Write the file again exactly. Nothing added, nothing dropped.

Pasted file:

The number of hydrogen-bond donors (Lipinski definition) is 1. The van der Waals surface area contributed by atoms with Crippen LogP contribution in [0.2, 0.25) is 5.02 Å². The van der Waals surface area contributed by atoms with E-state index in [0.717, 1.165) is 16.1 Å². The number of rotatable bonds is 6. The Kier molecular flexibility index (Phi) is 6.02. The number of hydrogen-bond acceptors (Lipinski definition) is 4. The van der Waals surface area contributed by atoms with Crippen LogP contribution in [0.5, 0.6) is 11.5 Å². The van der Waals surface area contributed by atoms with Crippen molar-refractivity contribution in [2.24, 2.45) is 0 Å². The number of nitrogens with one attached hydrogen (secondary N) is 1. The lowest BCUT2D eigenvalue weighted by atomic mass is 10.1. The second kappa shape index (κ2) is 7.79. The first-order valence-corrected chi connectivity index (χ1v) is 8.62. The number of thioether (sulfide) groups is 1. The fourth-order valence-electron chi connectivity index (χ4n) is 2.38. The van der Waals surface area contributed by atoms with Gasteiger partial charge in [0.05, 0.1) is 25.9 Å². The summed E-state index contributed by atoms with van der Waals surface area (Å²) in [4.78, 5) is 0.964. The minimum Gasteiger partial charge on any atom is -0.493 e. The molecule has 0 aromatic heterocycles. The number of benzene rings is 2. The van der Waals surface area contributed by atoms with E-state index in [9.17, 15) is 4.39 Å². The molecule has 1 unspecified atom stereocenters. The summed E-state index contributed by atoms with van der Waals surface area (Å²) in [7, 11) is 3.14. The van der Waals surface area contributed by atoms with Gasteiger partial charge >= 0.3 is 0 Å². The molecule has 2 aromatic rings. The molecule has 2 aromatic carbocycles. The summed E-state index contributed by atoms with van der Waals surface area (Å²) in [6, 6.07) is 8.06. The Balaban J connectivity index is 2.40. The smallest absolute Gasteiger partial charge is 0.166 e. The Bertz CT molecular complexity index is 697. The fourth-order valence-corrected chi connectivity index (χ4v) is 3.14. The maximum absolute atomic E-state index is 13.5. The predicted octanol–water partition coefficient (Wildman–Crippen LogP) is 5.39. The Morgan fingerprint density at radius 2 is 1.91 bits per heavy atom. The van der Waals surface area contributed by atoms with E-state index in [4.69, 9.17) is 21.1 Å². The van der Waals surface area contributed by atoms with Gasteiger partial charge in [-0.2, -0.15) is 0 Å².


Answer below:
The number of hydrogen-bond donors (Lipinski definition) is 1. The van der Waals surface area contributed by atoms with Crippen LogP contribution in [0.2, 0.25) is 5.02 Å². The van der Waals surface area contributed by atoms with E-state index in [0.717, 1.165) is 16.1 Å². The number of rotatable bonds is 6. The Kier molecular flexibility index (Phi) is 6.02. The number of hydrogen-bond acceptors (Lipinski definition) is 4. The van der Waals surface area contributed by atoms with Crippen LogP contribution in [0.5, 0.6) is 11.5 Å². The van der Waals surface area contributed by atoms with Crippen molar-refractivity contribution in [2.24, 2.45) is 0 Å². The number of nitrogens with one attached hydrogen (secondary N) is 1. The lowest BCUT2D eigenvalue weighted by atomic mass is 10.1. The second kappa shape index (κ2) is 7.79. The first-order valence-corrected chi connectivity index (χ1v) is 8.62. The number of thioether (sulfide) groups is 1. The fourth-order valence-electron chi connectivity index (χ4n) is 2.38. The van der Waals surface area contributed by atoms with Gasteiger partial charge in [0.05, 0.1) is 25.9 Å². The summed E-state index contributed by atoms with van der Waals surface area (Å²) in [4.78, 5) is 0.964. The minimum Gasteiger partial charge on any atom is -0.493 e. The molecule has 0 aromatic heterocycles. The number of benzene rings is 2. The van der Waals surface area contributed by atoms with E-state index in [9.17, 15) is 4.39 Å². The molecule has 1 unspecified atom stereocenters. The summed E-state index contributed by atoms with van der Waals surface area (Å²) in [7, 11) is 3.14. The van der Waals surface area contributed by atoms with Gasteiger partial charge >= 0.3 is 0 Å². The molecule has 2 aromatic rings. The molecule has 2 aromatic carbocycles. The summed E-state index contributed by atoms with van der Waals surface area (Å²) in [6, 6.07) is 8.06. The Balaban J connectivity index is 2.40. The smallest absolute Gasteiger partial charge is 0.166 e. The Bertz CT molecular complexity index is 697. The fourth-order valence-corrected chi connectivity index (χ4v) is 3.14. The maximum absolute atomic E-state index is 13.5. The predicted octanol–water partition coefficient (Wildman–Crippen LogP) is 5.39. The Morgan fingerprint density at radius 2 is 1.91 bits per heavy atom. The van der Waals surface area contributed by atoms with E-state index in [4.69, 9.17) is 21.1 Å². The van der Waals surface area contributed by atoms with Gasteiger partial charge in [-0.2, -0.15) is 0 Å².